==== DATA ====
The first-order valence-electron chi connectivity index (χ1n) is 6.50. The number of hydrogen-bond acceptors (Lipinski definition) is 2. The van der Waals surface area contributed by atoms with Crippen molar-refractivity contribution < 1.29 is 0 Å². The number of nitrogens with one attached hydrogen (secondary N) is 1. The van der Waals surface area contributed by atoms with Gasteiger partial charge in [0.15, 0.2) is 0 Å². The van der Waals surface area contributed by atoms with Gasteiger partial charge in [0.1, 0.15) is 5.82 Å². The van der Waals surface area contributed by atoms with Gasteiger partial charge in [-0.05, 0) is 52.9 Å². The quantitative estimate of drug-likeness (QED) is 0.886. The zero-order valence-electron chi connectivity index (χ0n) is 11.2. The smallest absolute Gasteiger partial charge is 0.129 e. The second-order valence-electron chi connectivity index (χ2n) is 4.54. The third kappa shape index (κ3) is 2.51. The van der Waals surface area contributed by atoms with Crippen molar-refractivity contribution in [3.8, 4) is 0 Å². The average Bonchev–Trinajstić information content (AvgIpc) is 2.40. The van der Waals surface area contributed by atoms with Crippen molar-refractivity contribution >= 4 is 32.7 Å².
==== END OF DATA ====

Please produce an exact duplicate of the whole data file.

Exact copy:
The first-order valence-electron chi connectivity index (χ1n) is 6.50. The number of hydrogen-bond acceptors (Lipinski definition) is 2. The van der Waals surface area contributed by atoms with Crippen molar-refractivity contribution < 1.29 is 0 Å². The number of nitrogens with one attached hydrogen (secondary N) is 1. The van der Waals surface area contributed by atoms with Gasteiger partial charge in [0.15, 0.2) is 0 Å². The van der Waals surface area contributed by atoms with Gasteiger partial charge in [0.1, 0.15) is 5.82 Å². The van der Waals surface area contributed by atoms with Gasteiger partial charge in [-0.05, 0) is 52.9 Å². The quantitative estimate of drug-likeness (QED) is 0.886. The zero-order valence-electron chi connectivity index (χ0n) is 11.2. The smallest absolute Gasteiger partial charge is 0.129 e. The second-order valence-electron chi connectivity index (χ2n) is 4.54. The third kappa shape index (κ3) is 2.51. The van der Waals surface area contributed by atoms with Crippen molar-refractivity contribution in [3.8, 4) is 0 Å². The average Bonchev–Trinajstić information content (AvgIpc) is 2.40. The van der Waals surface area contributed by atoms with Crippen molar-refractivity contribution >= 4 is 32.7 Å².